Tag Archives: fall colors

November in Chicago

Watching fall unfold here in suburban Chicago has been an odd event this year.  There have been spectacular tree colors, but it’s been happening over the course of about 6 weeks instead of one glorious event.  So instead of enjoying a panorama of color like in Wisconsin and Michigan, I’ve been admiring individual trees for weeks.

autumn blaze maple

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Even at this late November date, there are trees that are still showing green or color dappled leaves, right next to a tree that has already dropped all its leaves.

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Now if it was just a particular type of tree, like an oak, that’d be understandable since they always hold their brown leaves well into winter (and sometimes spring).  But it’s random maples, viburnums, burning bushes and others.

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I’ve never seen this serviceberry have so much fruit!

serviceberry fruit

The Purple Pearls Beautyberry Bushes (Callicarpa x NCCX1), after a very slow start had a great fall display of purple berries to liven up the yard.  (Beautyberry Bushes, Did They Survive the Winter?)

beautyberry bush

Some flowers and vegetables haven’t minded the mild fall.

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sweet hundreds tomatoes

And then, even with leaves in the trees the week of thanksgiving the snow has arrived! Lots of heavy, wet snow.  The kind that looks really pretty, but is tough on the trees and shrubs. And the back!

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redbud in winter

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The Common Witch hazel was blooming prolifically this fall after having some changes to the surrounding bushes giving it more space and sun.

witch hazel flowers

crabtree fruit

 How was your fall?

 

Fall in Door County, Wisconsin

Fall in Door County

In addition to going to Northern Michigan for the weekend (Fall in Northern Michigan/Stumbling Upon Club-Mosses), Steve and I  made a trip up to Door County, Wisconsin the third week of October.  It was definitely peak colors that week and it was spectacular.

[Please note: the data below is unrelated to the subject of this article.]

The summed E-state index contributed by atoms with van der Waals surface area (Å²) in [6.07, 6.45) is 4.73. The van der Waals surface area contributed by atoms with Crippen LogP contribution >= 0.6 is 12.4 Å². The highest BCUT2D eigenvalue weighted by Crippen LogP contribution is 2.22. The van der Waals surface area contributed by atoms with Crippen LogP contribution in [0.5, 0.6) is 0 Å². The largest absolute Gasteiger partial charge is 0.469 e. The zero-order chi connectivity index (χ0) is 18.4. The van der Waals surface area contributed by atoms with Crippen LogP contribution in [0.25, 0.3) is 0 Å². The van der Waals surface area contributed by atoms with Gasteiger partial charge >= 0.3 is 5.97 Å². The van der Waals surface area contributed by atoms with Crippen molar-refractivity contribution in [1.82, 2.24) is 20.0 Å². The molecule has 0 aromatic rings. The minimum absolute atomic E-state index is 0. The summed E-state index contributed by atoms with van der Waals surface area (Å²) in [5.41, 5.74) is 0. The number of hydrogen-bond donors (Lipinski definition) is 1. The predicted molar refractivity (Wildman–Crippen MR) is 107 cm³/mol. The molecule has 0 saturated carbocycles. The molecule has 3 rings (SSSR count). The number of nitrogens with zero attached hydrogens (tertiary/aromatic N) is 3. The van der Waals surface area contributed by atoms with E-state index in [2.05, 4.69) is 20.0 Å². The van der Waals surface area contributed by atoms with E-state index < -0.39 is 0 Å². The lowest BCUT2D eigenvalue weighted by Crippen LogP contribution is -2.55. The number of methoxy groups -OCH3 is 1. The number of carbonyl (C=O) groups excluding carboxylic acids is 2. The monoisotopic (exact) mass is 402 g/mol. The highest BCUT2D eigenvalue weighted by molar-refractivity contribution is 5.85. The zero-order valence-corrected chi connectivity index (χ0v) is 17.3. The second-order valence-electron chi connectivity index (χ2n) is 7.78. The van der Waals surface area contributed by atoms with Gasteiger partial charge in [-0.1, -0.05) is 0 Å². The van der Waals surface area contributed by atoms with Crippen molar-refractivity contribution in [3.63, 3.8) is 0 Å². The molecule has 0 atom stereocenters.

The day started like this!  Sunrise over Lake Michigan.

Sunrise in Bailey's Harbor

After breakfast, we started to explore…

Fall in Door County

The forests of Door County are full of hardwoods like Sugar Maple, Beech, Ash, Red Oak, White Oak and Paper Birch.

Fall in Door County

Fall in Door County

Fall in Door County

Fall in Door County

Looking down we were surprised to see these Maidenhair Ferns (Adiantum pedatum). Always a fun find!

Maidenhair fern

Even this late, the raspberry garden is still full of juicy raspberries.

everbearing raspberries

Of course, Daisy is enjoying the fall woods as well!

Westie

 

 

Fall in Northern Michigan/Stumbling Upon Club-Mosses

Over the last couple of weeks I’ve been lucky enough to travel around the upper Midwest and see an amazing explosion of fall color.

I spent one of those weekends visiting my mom Peggy in Northern Michigan.   Once the rain finished, we went out to the woods to have a look at some of the beautiful places Peggy likes to visit.  Even though it may not have been peak color time, the textures and colors of the Northern Michigan forests that weekend were still stunning.

Fall in Wexford County, Michigan

Fall in Wexford County, Michigan

Daisy decided it was warm enough to go in the water.  She’s become much more daring in her old age.

Fall in Wexford County, Michigan

We had some fun taking panoramic pictures.

Fall in Wexford County, Michigan

After lunch, we headed to a new spot to check out a beaver house.

Fall in Wexford County, Michigan

We didn’t see any beavers, but saw some very active muskrats enjoying the warm fall day.

beaver house

On the walk back to the car, we were poking around in the woods.  I was particularly intrigued by the club-mosses that were so easy to spot this time of year.  I shot some pictures of my find, and then noticed my mom was also taking pictures.  She had seen the same thing in another spot and they had captured her interest as well!

Spinulum annotinum Stiff Clubmoss

Spinulum annotinum (Stiff Club-moss)

While we were looking at the Spinulum annotinum, we realized that there were a number of other species of club-mosses in the area.

Dendrolycopodium obscurum Tree Clubmoss

Dendrolycopodium obscurum (Tree Club-Moss)

Lycopodium clavatum Running Ground Pine

Lycopodium clavatum (Running Ground Pine)

Club-mosses are perennial, evergreen plants related to ferns and horsetails.   They spread by runners, either above or below ground (rhizomes) and get their name from the club-like, spore producing strobili found on top of many club-moss species.